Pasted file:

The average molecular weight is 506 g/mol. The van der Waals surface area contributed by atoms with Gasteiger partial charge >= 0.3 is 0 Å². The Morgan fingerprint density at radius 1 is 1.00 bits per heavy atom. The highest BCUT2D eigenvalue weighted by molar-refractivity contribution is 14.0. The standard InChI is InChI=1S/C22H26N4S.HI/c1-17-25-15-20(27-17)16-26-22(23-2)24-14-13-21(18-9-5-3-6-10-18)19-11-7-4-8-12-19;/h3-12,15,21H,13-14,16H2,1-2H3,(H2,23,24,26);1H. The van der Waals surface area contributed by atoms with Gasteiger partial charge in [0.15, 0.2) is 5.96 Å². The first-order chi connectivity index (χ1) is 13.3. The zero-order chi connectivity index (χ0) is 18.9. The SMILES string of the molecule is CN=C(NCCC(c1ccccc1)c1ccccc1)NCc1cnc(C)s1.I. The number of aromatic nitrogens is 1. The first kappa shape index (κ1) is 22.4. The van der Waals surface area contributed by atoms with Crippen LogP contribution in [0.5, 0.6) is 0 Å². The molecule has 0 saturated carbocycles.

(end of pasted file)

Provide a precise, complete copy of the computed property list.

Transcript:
The average molecular weight is 506 g/mol. The van der Waals surface area contributed by atoms with Gasteiger partial charge >= 0.3 is 0 Å². The Morgan fingerprint density at radius 1 is 1.00 bits per heavy atom. The highest BCUT2D eigenvalue weighted by molar-refractivity contribution is 14.0. The standard InChI is InChI=1S/C22H26N4S.HI/c1-17-25-15-20(27-17)16-26-22(23-2)24-14-13-21(18-9-5-3-6-10-18)19-11-7-4-8-12-19;/h3-12,15,21H,13-14,16H2,1-2H3,(H2,23,24,26);1H. The van der Waals surface area contributed by atoms with Gasteiger partial charge in [0.15, 0.2) is 5.96 Å². The first-order chi connectivity index (χ1) is 13.3. The zero-order chi connectivity index (χ0) is 18.9. The SMILES string of the molecule is CN=C(NCCC(c1ccccc1)c1ccccc1)NCc1cnc(C)s1.I. The number of aromatic nitrogens is 1. The first kappa shape index (κ1) is 22.4. The van der Waals surface area contributed by atoms with Crippen LogP contribution in [0.5, 0.6) is 0 Å². The molecule has 0 saturated carbocycles.